Naji Tilley

(Mis)Understanding the ICJ’s latest provisional measures order

Quite apart from the controversy accompanying its latest Provisional Measures ruling against Israel (24 May 2024), it seems to me that the International Court of Justice (ICJ) risks undermining public understanding in its work with the way it reached the main part of its decision.

This time around, the Court made a foray into much more uncomfortable territory, positively ordering that Israel immediately “halt its military offensive, and any other action in the Rafah Governorate, which may inflict conditions of life that could bring about [destruction of the Palestinians in Gaza].”

At first, this order might actually be hailed as far less clear and unconditional than the order South Africa had requested – that Israel must simply “immediately withdraw and cease its military offensive in the Rafah Governorate”. The ICJ instead used the softer word of “halt”, and pushed back the full stop in the sentence with cautious caveats, again suggesting its hesitation about being seen to wade too heavily into legitimate warfare.

But read the words of the order again, above. It is unfortunately now far from clear what the Court has actually ordered, because of – no joke – the use of a single Oxford comma and the words “which may” in that sentence. This is something that we now know some of the Court’s judges themselves recognised, as seen in their published judgments. Either the Court is saying Israel must halt its offensive in Rafah, period, and also halt “any other action which may inflict” the destructive consequences mentioned… or it is saying Israel should halt its offensive and any other action in Rafah only to the extent that it would inflict those consequences. 

The judges plainly appreciated how critically these small details influenced the way the order would be understood, and themselves took different positions on its interpretation. The two dissenting judges, the Court’s Vice-President Julia Sebutinde, and (now former) Israeli Judge Ad Hoc Aharon Barak, as well as Judge Bogdan Aurescu who was in the majority decision, felt the need to clarify that the order did not restrict lawfully exercised military and other activities in Rafah. On the other hand, Judge Dire Tladi saw the order as restricting Israel’s military “offensive”, so that Israel’s only lawful actions in Rafah are when repelling specific attacks against Israel.

What we see, therefore, is that the ICJ has again attempted fancy linguistic footwork to try and remove any possible interpretation of absolutism in what it wants Israel to do when the political heat is at full blast. 

That this sentence was what emerged as the order of the Court is deeply unhelpful. It doesn’t help the media, it doesn’t help public understanding, it doesn’t help anyone who is supposed to benefit from this judgment. In such a heated political context, the ICJ must avoid the temptation for performative declarations which create purely unnecessary levels of confusion. Having previously botched the explanation of its well-established test of “plausibility” (which led the media to misreport its ruling as a plausible case of genocide), here the Court has knowingly created yet more ambiguity for politicians, journalists and the wider public – and arguably it was one solitary, decisive Oxford comma away from avoiding it.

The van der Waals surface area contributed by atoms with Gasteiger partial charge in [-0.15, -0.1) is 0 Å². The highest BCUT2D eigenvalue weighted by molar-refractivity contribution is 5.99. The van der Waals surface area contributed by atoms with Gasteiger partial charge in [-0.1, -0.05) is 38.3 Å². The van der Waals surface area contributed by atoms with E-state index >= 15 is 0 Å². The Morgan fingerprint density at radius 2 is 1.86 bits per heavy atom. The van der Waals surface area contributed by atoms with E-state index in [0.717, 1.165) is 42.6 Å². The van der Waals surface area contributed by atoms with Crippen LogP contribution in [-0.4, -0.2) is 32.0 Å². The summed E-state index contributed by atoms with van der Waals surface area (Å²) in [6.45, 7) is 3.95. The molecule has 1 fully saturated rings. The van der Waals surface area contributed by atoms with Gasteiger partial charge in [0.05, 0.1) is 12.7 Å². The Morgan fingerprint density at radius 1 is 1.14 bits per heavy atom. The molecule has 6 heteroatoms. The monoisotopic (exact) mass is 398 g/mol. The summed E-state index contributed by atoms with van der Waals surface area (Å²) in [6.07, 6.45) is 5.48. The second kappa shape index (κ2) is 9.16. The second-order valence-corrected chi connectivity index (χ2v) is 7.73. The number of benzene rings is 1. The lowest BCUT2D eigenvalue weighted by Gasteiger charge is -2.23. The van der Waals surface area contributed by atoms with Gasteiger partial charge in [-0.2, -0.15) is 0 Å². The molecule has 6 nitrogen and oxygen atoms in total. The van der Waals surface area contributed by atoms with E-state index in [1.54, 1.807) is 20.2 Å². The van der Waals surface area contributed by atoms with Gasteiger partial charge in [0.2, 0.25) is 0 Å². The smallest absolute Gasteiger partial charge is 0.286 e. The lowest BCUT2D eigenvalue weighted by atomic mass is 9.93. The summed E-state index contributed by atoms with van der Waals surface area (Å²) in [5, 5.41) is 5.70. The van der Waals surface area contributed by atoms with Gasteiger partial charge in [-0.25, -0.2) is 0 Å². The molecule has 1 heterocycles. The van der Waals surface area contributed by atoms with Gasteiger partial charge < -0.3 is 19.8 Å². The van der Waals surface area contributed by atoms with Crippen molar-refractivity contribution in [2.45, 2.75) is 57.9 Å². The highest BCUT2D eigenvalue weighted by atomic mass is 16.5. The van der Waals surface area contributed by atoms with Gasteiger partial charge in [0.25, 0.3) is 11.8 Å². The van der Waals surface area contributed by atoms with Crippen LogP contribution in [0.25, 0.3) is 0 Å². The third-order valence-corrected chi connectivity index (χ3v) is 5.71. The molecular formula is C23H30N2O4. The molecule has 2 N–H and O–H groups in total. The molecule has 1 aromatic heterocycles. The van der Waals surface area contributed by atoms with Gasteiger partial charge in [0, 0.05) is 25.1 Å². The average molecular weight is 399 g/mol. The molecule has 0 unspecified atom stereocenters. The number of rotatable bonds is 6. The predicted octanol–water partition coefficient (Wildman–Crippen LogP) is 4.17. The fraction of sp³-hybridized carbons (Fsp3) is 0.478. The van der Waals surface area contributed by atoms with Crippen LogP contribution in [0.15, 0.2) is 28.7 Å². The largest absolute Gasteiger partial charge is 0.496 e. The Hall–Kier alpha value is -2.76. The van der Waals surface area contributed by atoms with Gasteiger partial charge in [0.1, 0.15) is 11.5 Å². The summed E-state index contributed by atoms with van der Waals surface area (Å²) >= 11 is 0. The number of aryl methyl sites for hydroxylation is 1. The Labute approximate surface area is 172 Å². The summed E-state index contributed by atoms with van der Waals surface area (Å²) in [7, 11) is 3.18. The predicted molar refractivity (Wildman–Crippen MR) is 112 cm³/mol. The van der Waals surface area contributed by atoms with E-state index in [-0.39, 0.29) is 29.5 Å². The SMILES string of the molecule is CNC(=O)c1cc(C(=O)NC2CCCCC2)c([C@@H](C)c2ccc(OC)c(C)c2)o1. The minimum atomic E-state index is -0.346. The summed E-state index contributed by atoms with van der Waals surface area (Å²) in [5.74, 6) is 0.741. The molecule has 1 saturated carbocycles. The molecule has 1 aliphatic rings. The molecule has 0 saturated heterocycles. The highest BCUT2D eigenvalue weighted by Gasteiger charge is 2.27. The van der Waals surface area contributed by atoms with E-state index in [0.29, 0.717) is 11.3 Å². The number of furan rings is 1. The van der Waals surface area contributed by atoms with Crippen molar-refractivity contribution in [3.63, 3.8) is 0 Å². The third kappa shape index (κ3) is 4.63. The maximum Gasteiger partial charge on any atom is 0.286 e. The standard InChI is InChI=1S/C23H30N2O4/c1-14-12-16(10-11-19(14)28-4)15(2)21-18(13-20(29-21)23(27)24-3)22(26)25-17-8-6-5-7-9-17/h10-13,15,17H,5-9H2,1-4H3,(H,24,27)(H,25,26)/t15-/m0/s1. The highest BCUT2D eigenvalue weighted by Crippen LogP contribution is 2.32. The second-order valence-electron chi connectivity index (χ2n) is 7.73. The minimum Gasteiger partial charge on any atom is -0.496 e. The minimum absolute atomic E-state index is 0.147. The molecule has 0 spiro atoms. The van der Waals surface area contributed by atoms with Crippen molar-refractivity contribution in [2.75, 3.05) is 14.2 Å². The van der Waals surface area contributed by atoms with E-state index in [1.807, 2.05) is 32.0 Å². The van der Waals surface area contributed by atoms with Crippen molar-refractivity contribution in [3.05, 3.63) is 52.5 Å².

More broadly, however, the fault may not totally lie at the door of the ICJ. This sloppy moment of judgecraft might instead be a symptom of the dangerous political waters within which the ICJ has unfortunately been asked to tread. Amidst the fog of an ongoing war, the bringing of a genocide case is a quest for absolutism in a political context where absolutism solves absolutely nothing. Perhaps it’s no wonder, then, that the ICJ ended up tying itself in such knots. There are clear dangers in a court being asked to preside over lawfare of this kind.

But with this order, the first time the ICJ has demanded Israel to engage in some form of “ceasefire now”, the Court has again created enough unnecessary ambiguity that it once again fans the flames of media misinformation and hinders public understanding.

About the Author
Naji Tilley is a trainee lawyer based in London, UK. He holds two Law degrees from the London School of Economics (LSE) and the University of Birmingham, both with Distinction/First Class Honours, and the Legal Practice Course (LPC), also with Distinction. Naji had his Bar Mitzvah and was married in Israel, and has led various trips to Israel for school and university students, as well as trips to Poland and Ukraine. Naji's current interests are in the ways in which the Israel and Hamas war is debated, covered by the media and litigated in domestic and international courts. All views expressed are Naji's own, and not those of his employers past or present.